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I have a string <...> (less-than;3x full-stop;greater-than), which I need to convert into its charcode value in order to check if the user pressed these three keys in the specified order (look at the string) on his keyboard (imagine something like konami-code). How to get the charcode value of this string?

I tried some combinations, but it worked just with the english keyboard layout. It hadn't worked with another keyboard layouts (like czech, italian, german). Is there any good solution which doesn't depend on the keyboard layout and keyboard shortcuts, but depends just on the letters typed?

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Where do you get the input from (HTML input field, console, ...)? Why do you need the charcode to compare and not just compare the chars? What you want is possible but a bit more context would it make easier to answer your question. – Günter Zöchbauer Jun 27 '14 at 10:03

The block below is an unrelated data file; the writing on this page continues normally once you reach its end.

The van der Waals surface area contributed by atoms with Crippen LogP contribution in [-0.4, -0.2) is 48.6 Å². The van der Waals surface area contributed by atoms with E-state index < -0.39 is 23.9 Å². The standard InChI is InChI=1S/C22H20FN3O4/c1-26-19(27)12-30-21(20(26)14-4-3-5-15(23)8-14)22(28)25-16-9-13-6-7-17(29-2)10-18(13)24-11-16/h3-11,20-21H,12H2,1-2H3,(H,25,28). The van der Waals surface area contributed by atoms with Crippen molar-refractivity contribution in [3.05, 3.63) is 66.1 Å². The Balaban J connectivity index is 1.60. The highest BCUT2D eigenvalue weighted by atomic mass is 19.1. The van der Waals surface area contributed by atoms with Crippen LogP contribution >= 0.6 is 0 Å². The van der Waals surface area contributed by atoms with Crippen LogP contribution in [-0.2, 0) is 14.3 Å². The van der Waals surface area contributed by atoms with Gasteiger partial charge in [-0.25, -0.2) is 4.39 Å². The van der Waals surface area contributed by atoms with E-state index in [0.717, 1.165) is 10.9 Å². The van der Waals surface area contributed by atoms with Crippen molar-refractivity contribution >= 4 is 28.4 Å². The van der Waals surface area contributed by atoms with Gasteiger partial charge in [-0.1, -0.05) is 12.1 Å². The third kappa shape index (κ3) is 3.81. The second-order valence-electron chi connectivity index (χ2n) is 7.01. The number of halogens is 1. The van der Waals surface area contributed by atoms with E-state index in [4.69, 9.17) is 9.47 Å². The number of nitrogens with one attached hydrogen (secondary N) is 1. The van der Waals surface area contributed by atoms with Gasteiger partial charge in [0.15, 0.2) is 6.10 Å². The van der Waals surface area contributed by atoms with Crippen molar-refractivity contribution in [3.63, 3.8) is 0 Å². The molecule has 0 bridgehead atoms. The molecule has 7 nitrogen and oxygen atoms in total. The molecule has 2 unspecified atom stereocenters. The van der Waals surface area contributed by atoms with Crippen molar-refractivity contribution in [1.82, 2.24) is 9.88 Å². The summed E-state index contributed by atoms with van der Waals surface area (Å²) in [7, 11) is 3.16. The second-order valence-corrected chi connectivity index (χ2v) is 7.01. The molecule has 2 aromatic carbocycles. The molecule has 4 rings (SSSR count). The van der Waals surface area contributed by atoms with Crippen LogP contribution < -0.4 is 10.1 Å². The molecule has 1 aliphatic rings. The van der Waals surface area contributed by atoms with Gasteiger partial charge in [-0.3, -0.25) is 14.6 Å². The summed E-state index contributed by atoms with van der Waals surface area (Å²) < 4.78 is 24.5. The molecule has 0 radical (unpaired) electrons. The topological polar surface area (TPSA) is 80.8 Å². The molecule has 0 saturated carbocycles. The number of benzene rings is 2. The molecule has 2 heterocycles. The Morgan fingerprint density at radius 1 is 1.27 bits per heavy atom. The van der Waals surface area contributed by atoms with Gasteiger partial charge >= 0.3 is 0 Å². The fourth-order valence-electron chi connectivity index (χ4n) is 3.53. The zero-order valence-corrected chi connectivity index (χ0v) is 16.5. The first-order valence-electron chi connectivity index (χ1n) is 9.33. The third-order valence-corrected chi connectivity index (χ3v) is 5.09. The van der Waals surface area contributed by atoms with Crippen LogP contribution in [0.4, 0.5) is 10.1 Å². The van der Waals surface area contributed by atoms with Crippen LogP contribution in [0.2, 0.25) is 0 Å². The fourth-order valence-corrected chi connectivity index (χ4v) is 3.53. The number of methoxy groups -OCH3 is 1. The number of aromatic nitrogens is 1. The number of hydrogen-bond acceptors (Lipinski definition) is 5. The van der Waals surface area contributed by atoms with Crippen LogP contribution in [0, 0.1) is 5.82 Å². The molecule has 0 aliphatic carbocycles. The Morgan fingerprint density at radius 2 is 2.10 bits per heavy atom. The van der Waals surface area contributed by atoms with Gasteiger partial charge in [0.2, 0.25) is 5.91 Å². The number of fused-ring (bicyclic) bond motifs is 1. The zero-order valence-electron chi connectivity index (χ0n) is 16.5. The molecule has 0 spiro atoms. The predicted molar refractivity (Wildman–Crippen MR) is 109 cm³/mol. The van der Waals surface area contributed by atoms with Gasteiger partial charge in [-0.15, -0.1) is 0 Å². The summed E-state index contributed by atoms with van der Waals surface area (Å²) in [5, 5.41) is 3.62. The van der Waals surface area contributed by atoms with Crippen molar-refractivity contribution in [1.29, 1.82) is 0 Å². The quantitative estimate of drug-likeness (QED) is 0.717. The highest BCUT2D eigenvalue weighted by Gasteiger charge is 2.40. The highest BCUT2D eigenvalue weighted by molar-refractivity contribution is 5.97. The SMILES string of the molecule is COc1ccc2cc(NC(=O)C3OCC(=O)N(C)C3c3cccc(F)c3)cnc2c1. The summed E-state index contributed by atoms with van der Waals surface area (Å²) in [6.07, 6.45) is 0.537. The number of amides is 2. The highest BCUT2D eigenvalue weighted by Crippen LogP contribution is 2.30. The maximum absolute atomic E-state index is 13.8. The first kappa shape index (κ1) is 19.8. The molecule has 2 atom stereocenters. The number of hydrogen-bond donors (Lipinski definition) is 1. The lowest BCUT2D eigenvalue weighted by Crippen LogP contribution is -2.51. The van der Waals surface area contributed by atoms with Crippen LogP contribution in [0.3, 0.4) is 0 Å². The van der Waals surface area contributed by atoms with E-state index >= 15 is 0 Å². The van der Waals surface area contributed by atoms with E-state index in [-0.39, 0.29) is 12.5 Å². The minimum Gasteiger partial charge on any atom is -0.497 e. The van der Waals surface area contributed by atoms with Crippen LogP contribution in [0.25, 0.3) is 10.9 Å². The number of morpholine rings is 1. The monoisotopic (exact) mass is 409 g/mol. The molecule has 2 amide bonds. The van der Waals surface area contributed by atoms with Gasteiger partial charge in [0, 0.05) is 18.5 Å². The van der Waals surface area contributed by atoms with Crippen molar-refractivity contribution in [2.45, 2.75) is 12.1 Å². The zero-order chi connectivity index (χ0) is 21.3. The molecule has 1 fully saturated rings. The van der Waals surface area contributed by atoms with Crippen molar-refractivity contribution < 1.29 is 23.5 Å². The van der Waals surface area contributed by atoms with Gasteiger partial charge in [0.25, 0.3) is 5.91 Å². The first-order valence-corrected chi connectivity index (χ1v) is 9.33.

Do you know konami code? So this letter sequence is something like konami. User presses on his keyboard that string and the app makes hidden action. And I want to code it. I want to use the konami_code pub package and my goal is to get keyboard-layout-independent combination of charcodes for that purpose. – aleskva Jun 27 '14 at 12:02
And it doesn't matter where in my app the user presses this combination. – aleskva Jun 27 '14 at 12:09

2 Answers 2

up vote 1 down vote accepted

Maybe you are looking for something like

void main() {

60 46 46 46 62


void main() {
  String s = '<...>';

which produces the same output.

If this is not what you are looking for, improving your question might help.

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The character codes of the five characters is easy to get: "<...>".codeUnits.toList(). It's [60, 46, 46, 46, 62] if you want it literally.

It seems your problem is that you want to detect the keyboard codes corresponding to pressing these keys on a keyboard.

I'll assume we are in a browser setting. In that case, the keyboard events will contain a charCode which should be what you need. Even on foreign (from wherever you are) keyboards, the charCode should be correct - unless the browser misunderstands the keyboard completely, and then the user will have bigger issues.

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